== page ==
MFPC Newsletter December 2019
Think of Maine’s 17.6 million acres of forestland – as well as the rest of the world — as a giant laboratory to discover ingenious and innovative ways to use drones. In Maine, drones, also known as UAVs, and UAS, are contributing to sustainable forest management plans, finding forest fires, monitoring harvest operations, training loggers, and tracking invasive insect infestations and much more.
“Right now, we’re using UAVs to help identify wet areas that need to be checked ahead of spray operations and to monitor active harvest operations for BMPs and utilization,” said Chris Fife, Weyerhaeuser’s public affairs manager for Maine, New Hampshire and Vermont.
Jason Irish of Irish Family Logging in Peru has been exploring ways to use his UAV for the past three years and said, “It’s paid for itself many times over.”
The Maine Forest Service already has seven drones and, thanks to a recent grant, the ACF Department is planning to buy 15 more.
“It’s just incredible how much time the drone saves. How much energy it saves. How much smarter we can be,” said Regional Ranger Jeff Currier. “It’s a really great tool. And this is just the beginning.” Read more.
This hearing on DEP’s OTR petition was not like the last one
What a difference 16 months makes! When a public hearing was held on the LePage administration’s petition to opt-out of the Ozone Transfer Region (OTR) on July 30, 2018, the room was packed and the testimony passionate. When the Mills admini-stration’s revised petition went before the Maine Board of Environmental Protection Thursday, only six people testified — five, including four from MFPC, in support and just one against. Even the lone opponent, John Chandler, who represented the American Lung Association, said the revised petition was “more palatable” than the earlier version.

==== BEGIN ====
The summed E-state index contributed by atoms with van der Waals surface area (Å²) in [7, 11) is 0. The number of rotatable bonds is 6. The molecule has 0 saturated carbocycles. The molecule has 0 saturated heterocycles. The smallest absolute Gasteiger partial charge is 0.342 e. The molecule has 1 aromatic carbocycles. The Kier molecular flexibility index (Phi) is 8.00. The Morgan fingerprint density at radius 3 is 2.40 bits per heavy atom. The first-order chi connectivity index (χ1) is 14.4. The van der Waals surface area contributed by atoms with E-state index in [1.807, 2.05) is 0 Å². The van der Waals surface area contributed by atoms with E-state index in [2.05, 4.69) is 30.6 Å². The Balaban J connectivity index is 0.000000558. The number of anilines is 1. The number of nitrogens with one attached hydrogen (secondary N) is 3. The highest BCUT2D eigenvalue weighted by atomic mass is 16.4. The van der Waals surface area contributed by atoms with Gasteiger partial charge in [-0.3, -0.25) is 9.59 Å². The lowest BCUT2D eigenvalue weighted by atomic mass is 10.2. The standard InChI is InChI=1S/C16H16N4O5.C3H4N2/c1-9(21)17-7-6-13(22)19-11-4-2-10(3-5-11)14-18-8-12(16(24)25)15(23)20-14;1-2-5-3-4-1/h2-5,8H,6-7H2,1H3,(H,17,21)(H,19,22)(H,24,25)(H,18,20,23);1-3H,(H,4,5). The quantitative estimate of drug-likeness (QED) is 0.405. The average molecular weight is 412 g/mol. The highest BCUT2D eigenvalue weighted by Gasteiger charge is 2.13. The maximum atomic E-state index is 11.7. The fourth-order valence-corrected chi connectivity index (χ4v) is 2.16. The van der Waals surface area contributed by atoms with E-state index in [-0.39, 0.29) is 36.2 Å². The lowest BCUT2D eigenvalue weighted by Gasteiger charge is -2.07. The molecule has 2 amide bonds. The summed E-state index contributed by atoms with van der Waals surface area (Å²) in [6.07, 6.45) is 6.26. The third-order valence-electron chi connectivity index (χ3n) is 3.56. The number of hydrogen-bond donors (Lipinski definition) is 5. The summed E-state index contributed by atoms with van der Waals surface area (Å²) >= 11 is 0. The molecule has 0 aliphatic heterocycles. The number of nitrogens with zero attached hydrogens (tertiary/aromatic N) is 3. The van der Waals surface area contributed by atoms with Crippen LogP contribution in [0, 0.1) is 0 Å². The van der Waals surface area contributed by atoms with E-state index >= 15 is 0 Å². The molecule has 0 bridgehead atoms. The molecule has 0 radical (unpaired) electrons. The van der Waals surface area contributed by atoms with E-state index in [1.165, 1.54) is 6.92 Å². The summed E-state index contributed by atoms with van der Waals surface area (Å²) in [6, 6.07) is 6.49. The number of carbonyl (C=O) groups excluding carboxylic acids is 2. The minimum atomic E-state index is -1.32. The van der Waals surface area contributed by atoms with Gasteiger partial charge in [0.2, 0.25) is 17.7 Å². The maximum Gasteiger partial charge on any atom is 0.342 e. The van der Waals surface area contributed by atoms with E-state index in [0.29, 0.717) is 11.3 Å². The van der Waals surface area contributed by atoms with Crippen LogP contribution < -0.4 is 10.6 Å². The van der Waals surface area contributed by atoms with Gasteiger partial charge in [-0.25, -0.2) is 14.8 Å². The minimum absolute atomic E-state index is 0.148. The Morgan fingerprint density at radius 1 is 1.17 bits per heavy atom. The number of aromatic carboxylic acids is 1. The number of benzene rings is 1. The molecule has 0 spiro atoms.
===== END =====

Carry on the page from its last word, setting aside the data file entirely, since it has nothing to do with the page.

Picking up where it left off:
We’re also gearing up for the Jan. 8 start of the second session of the Legislature, with new bills and carried over bills. And there’s a lot more news to catch up on. Read more.
FOR/Maine moves forward to Phase II: Implementation
The Forest Opportunity Roadmap is now rolling into Phase II, which is “an implementation of the possibilities and pursuits that we identified in the data gathering process (Phase I),” said Steve Schley, chair of the FOR/Maine Executive Committee.
“We’re looking at some of these technologies and we’re actually entertaining CEOs of companies who are coming to Maine and saying, ‘Where might your ideas fit our forest economy and add to diversify and strengthen in existing operations and/or new operations?” Schley told the MFPC Board.
The work of FOR/Maine continues to be accomplished through a robust and dynamic committee structure, said Brianna Bowman, FOR/Maine program director, who has prepared a report outlining what Phase II will mean for each committee. There also is a new FOR-Maine Phase II fact sheet and a presentation on How Maine Developed a Vision & Strategic Plan For Its Forest Sector. Read more.
ATV Task Force report nears completion
By John Bryant, AFM, Task Force co-chair
The ATV Task Force has held seven meetings with a draft report completion by December 18 and final report expected to go to the governor’s office by December 31. The task force will be recommending size limits for ATV registration, trails built and maintained to BMPs, regular third-party compliance audits, increased funding for trails, and improved communication plans between state, ATV clubs, riders, and landowners. Meeting records, updates and more information is available on the Task Force website.
“I believe we are answering the landowners concerns about maintaining ATV trails on private property and showing respect for the generous use of their land for recreation,” said Tim Peabody, deputy commissioner of the Inland Fisheries and Wildlife Department and Task Force co-chair. “We tried to build off the 2003 Task Force Report and address the growth in ATV riding in Maine.”